Sorry, Orson. This time we're invading Mars, not the other way around.
National Geographic's ambitious six-part series Mars, which launches Monday at 9 p.m. ET, presents a full-throttle, all-in vision of how we Earthlings might actually, seriously, really open a colony on the Red Planet.
And not in some amorphous distant future. In 2033, which falls within many of our lifetimes.
Nat Geo is billing this as a docuseries, alternating screen time between two separate yet thematically intertwined productions.
The first part is a documentary on the history and feasibility of Martian exploration. While there remain skeptics, you won't find many of them here. The scientists, engineers and students of Mars all agree that it's only a matter of time.
Director Everardo Gout and the Mars team have pegged that time as 2033, which may be arbitrary, but generally dovetails with the two most concrete plans for a visit.
Entrepreneur Elon Musk's SpaceX project will send people to Mars in the 2020s, Musk vows, while NASA has penciled in its first Martian mission for the 2030s.
Author Steven Petranek, whose book How We Will Live On Mars provided much of the impetus for this series, says that eventually these two parallel development teams, private and public, will join forces and that their combined effort will make a Mars mission both inevitable and less dangerous.
There is some debate in the larger space exploration community whether the 2020s or 2030s is a realistic target date. The technology theoretically exists now, they note, but refining and putting all the pieces together for a real-life mission may turn out to be a more extended process.
The other half of Mars, the series, is a fictional drama imagining that first mission and dramatizing many of the risks inherent both in the trip and in the colonization.
We don't know, of course, exactly what we will find on Mars when we get there. It probably won't be the one-eyed green Gumby-like figures we've seen for decades in low-budget science fiction.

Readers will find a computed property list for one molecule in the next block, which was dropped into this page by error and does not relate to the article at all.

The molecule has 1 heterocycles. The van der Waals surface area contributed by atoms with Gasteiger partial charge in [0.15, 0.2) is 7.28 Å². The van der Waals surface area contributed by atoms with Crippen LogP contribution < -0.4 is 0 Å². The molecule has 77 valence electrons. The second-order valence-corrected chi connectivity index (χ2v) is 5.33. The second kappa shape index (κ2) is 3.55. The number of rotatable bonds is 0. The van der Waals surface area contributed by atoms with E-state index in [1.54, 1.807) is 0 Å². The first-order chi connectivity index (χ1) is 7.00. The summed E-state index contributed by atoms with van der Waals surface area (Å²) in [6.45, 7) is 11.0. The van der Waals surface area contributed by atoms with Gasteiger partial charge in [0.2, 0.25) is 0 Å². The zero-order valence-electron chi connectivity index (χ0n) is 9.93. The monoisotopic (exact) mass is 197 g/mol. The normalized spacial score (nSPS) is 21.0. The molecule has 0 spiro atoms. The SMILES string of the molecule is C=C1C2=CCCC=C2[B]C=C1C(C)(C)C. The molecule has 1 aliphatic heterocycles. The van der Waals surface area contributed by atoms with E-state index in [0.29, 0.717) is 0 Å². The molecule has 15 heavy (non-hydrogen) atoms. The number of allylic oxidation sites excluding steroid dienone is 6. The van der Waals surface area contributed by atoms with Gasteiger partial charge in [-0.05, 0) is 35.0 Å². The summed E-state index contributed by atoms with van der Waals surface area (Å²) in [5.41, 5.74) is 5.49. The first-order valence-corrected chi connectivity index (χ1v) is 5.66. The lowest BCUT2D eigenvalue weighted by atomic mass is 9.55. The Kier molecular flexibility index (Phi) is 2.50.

We do know, the series points out, that those first colonizers will need to bring everything with them. That includes not just a good supply of underwear and an extra pair of eyeglasses, but more basic requirements like food, oxygen and water. Also some heating devices, since Mars is a lot further from the warmth of the sun than our current planet.
To say all of that makes the first mission daunting would be understatement. On the positive side for TV viewers, all those dangers provide plenty of dramatic material for the fictional expedition.
Gout, Petranek and others stress that while this story of that expedition may have been made up, the science behind it is accurately portrayed. If you see it on the screen, they say, it's something the real-life explorers will also see.
That means some problems will not be resolved with 100% satisfaction and survival. If an explorer needs an experienced cardio-thorassic surgeon for an emergency operation on Mars, that explorer may be out of luck.
Still, Petranek is among those who think a Mars colony is imperative for human survival. He notes that Earth has suffered multiple extinction events in the past and argues that it's only a matter of time before the next errant meteorite ends life as we know it on this planet.
Mars, he says, is our best backup plan.
Many other real-life folks, though, like many of the characters on the fictional mission, want to go to Mars for another reason: because it's there.
They see Mars as the modern-day equivalent of the New World to which Europeans sailed in the late 15th and early 16th centuries.
Those explorers too were plunging into the unknown, betting everything they could arrive and survive, because there was little or no chance of getting help if they couldn't manage on their own.
It may take a special kind of person to seek that thrill, but there are apparently no shortage of those special people, since the real-life Martian missions have legions of eager volunteers.
National Geographic's Mars series, while it doesn't minimize or sidestep the risks, will only increase those legions.